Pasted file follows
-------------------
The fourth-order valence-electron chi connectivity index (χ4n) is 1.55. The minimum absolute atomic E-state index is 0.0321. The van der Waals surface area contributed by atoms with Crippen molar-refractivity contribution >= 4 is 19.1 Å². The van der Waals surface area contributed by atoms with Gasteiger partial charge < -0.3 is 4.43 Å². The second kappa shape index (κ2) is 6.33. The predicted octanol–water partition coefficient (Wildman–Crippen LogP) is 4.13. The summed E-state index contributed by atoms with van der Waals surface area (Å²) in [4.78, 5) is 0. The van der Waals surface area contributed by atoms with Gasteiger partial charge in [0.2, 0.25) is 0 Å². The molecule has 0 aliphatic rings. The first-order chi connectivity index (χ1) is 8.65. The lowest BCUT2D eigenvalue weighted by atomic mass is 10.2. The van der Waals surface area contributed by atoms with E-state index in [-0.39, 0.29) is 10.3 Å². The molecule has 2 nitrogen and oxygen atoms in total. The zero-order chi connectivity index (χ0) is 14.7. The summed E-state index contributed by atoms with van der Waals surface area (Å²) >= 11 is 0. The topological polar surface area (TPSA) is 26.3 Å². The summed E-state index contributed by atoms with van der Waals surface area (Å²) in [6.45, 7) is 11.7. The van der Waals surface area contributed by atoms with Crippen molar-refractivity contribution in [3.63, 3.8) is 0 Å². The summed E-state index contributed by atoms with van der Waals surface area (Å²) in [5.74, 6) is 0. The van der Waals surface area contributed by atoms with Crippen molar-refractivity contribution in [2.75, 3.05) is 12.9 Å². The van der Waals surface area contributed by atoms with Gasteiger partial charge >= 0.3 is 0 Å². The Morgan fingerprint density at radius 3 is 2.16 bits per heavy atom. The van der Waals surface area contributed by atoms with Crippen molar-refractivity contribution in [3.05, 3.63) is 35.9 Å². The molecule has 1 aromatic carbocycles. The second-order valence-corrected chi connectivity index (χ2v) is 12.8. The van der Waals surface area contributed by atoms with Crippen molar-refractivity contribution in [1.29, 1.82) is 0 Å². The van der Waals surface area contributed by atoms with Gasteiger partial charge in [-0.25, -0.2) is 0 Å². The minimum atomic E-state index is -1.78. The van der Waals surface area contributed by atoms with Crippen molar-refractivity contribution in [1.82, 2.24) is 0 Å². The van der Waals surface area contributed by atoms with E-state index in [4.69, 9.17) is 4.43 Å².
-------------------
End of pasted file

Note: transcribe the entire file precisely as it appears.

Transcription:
The fourth-order valence-electron chi connectivity index (χ4n) is 1.55. The minimum absolute atomic E-state index is 0.0321. The van der Waals surface area contributed by atoms with Crippen molar-refractivity contribution >= 4 is 19.1 Å². The van der Waals surface area contributed by atoms with Gasteiger partial charge < -0.3 is 4.43 Å². The second kappa shape index (κ2) is 6.33. The predicted octanol–water partition coefficient (Wildman–Crippen LogP) is 4.13. The summed E-state index contributed by atoms with van der Waals surface area (Å²) in [4.78, 5) is 0. The van der Waals surface area contributed by atoms with Gasteiger partial charge in [0.2, 0.25) is 0 Å². The molecule has 0 aliphatic rings. The first-order chi connectivity index (χ1) is 8.65. The lowest BCUT2D eigenvalue weighted by atomic mass is 10.2. The van der Waals surface area contributed by atoms with E-state index in [-0.39, 0.29) is 10.3 Å². The molecule has 2 nitrogen and oxygen atoms in total. The zero-order chi connectivity index (χ0) is 14.7. The summed E-state index contributed by atoms with van der Waals surface area (Å²) >= 11 is 0. The topological polar surface area (TPSA) is 26.3 Å². The summed E-state index contributed by atoms with van der Waals surface area (Å²) in [6.45, 7) is 11.7. The van der Waals surface area contributed by atoms with Crippen molar-refractivity contribution in [3.63, 3.8) is 0 Å². The summed E-state index contributed by atoms with van der Waals surface area (Å²) in [5.74, 6) is 0. The van der Waals surface area contributed by atoms with Crippen molar-refractivity contribution in [2.75, 3.05) is 12.9 Å². The van der Waals surface area contributed by atoms with Gasteiger partial charge >= 0.3 is 0 Å². The Morgan fingerprint density at radius 3 is 2.16 bits per heavy atom. The van der Waals surface area contributed by atoms with Crippen molar-refractivity contribution in [3.05, 3.63) is 35.9 Å². The molecule has 1 aromatic carbocycles. The second-order valence-corrected chi connectivity index (χ2v) is 12.8. The van der Waals surface area contributed by atoms with Crippen molar-refractivity contribution in [1.29, 1.82) is 0 Å². The van der Waals surface area contributed by atoms with Gasteiger partial charge in [-0.25, -0.2) is 0 Å². The minimum atomic E-state index is -1.78. The van der Waals surface area contributed by atoms with Crippen molar-refractivity contribution in [1.82, 2.24) is 0 Å². The van der Waals surface area contributed by atoms with E-state index in [4.69, 9.17) is 4.43 Å².